Both the BJP and the JD(S) have announced farm loan waivers as part of their Karnataka election manifestos.
Had even half the quantum of farm loans waived by the UPA government in 2008-2009, of close to Rs 53,000 crore, been put to work to create irrigation and other facilities, the plight of India’s farmers today would not have been so acute. Instead, eight years down the line, governments continue to take the easy way out in their desperation to win votes. While the BJP had promised a loan waiver ahead of the Uttar Pradesh elections, other states such as Maharashtra and Rajasthan have also allowed farmers not to repay their loans. Now, both the BJP and the JD(S) are wooing the Karnataka electorate with similar promises. The tab that the states need to pick up has already crossed Rs 1 lakh crore.
To be sure, farmers haven’t had an easy time, given the two droughts in 2015 and 2016. And while there have been record outputs of foodgrains in the last two years, the lack of adequate market-linkages has left them with little pricing power. The collapse in the prices of pulses, for instance, a couple of years ago, saw farmers switch to other crops. In Maharashtra, agriculture growth has been poor in the past few years, clocking in a negative 10% in 2014-15, a negative 3.2% in 2015-16 followed by 22.5% in 2016-17 and a negative growth in 2017-18. In the four years of the Modi government, overall agri-GDP grew by 2.4% per annum across the country.
However, no matter how deep the distress, the answer doesn’t lie in loan waivers because all these do is create a moral hazard and penalise the disciplined borrower. Bankers, though, get their money faster than as compared to a situation where the government, say, gave cash transfers to farmers—they might spend it somewhere else. While, ideally, no government should announce a loan waiver, it would be hard to prevent this unless it is written into the law.
While not all states have spent the total amounts set aside for the loan waivers, it would appear states were compelled to cut back on capex as a result of the expenditure on loan waivers; a recent analysis of the finances of 13 states by ICRA showed capex achievements in 2017-18 were well short of their targets. While they have budgeted for a robust 17% increase in the capital outlay for 2018-19, the combined fiscal deficit too is projected to fall to `3.7 lakh crore. Economists at the rating agency have pointed out that the improvement in the fiscal situation of states would be contingent on them achieving the budgeted revenues and also limiting the revenue expenditure. If they are unable to do so, they would need to rein in capital expenditure so as not to breach their deficit targets.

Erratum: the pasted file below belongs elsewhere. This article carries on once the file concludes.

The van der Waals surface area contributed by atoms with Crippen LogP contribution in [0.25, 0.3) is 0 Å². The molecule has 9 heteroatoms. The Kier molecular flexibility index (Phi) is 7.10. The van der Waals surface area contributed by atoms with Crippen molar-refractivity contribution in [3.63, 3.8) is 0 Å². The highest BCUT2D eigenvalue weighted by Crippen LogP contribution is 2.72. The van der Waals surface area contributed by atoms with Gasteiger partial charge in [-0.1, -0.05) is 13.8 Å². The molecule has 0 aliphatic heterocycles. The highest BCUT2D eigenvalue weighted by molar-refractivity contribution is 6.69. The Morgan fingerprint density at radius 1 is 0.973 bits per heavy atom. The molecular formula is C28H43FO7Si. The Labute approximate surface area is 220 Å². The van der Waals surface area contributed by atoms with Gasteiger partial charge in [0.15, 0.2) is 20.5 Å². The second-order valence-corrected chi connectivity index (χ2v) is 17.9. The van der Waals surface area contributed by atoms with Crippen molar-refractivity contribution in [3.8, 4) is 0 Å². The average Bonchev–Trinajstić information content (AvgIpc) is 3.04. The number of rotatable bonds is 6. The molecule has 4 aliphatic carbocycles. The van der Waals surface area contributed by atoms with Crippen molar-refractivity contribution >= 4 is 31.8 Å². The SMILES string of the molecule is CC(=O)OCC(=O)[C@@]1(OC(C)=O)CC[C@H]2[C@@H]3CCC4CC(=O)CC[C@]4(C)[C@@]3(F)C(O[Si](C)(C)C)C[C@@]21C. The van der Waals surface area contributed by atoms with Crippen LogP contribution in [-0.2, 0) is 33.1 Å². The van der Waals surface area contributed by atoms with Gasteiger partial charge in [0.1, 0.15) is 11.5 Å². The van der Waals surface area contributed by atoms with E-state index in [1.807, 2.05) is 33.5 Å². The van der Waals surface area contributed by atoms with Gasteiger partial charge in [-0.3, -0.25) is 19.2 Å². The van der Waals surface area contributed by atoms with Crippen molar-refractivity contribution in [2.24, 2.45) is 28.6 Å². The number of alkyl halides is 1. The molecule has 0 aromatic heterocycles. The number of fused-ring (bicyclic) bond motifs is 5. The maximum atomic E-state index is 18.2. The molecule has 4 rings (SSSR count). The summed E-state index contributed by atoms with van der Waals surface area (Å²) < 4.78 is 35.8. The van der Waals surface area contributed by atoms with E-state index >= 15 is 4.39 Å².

As agricultural economists have noted, the only way to address the distress in the farm sector is to usher in reforms. Ashok Gulati has, on several occasions, observed that while MSPs may be raised regularly, and it is announced for 23 commodities, these are mainly irrelevant because farmers are compensated for just a handful of crops including paddy, wheat and sugarcane. Indeed, Madhya Pradesh’s Bhavantar Bhugtan Yojana (BBY), meant to compensate farmers in the event they were unable to get the MSP, was aborted for the rabi marketing season as the government found it too expensive even though it could not cover even 25% of the harvest. Unfortunately, 70 years after Independence, politicians prefer quick fixes—which come undone as fast—to long-lasting solutions.